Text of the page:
But, rising up the fan level will cut fairly deep, depending on how much airflow you need, going down to about 3 and a half hours at level 7 or 8. Also, take into consideration that batteries tend to lose their overall charge in time, so I don’t think I will see the same performance in a couple of years. Lastly, be aware that the battery charges slowly, so it needs about 4 hours to go from 0 to 100%.
Cleaning the Fan
Elegear does give you the opportunity to clean the fan and to do so, you need to identify and remove the single screw located on the rear side of the blades section. Then, the manual says that the front side needs to be rotated anti-clockwise. You’re not going to have any chance to do so with your bare hands, just use the screwdriver to gently push the panel.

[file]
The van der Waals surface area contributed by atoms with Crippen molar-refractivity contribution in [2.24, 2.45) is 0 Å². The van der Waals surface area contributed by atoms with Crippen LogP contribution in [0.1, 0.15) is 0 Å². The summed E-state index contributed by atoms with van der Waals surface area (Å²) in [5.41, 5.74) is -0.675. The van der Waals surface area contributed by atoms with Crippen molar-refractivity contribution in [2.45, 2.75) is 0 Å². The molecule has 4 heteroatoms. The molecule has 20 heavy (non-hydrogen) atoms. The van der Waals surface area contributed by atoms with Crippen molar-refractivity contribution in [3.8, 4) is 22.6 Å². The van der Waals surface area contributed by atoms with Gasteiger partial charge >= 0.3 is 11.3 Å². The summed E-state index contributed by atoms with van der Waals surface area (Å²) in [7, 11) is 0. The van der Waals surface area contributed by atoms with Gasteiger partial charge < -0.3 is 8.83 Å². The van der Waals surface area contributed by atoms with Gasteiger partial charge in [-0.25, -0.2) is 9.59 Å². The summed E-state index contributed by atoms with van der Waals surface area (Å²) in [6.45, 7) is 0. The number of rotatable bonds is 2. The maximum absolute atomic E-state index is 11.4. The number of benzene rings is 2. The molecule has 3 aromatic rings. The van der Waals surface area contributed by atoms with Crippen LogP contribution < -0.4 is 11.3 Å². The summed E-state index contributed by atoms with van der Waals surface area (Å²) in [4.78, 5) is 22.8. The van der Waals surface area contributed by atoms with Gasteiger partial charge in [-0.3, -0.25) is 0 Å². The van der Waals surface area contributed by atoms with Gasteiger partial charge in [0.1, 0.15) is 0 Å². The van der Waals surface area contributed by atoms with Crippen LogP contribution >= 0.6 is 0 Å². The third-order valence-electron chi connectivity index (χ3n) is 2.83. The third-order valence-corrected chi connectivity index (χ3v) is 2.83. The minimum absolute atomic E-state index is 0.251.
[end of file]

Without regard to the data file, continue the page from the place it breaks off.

Then, the part should easily pop off, allowing you to thoroughly clean the blades – it’s also possible to replace them this way, in case they get damaged. Be careful when you put it back on because you need to align the hole for the screw.
While the concept behind the Elegear portable fan isn’t really new, it is perfectly fine as long as the device can raise up to the expectations. And it does since the fan can easily be move around, it can push air decently far and the battery life is good. It’s also not that noisy. There are some shortcomings as well, such as the limited remote control functions and I wouldn’t have mind if the fan was a bit more rugged and could extend higher. But, considering the price tag, it can be considered a suitable purchase when you travel and don’t want to bother using those toy-like fans that barely do anything in terms of airflow.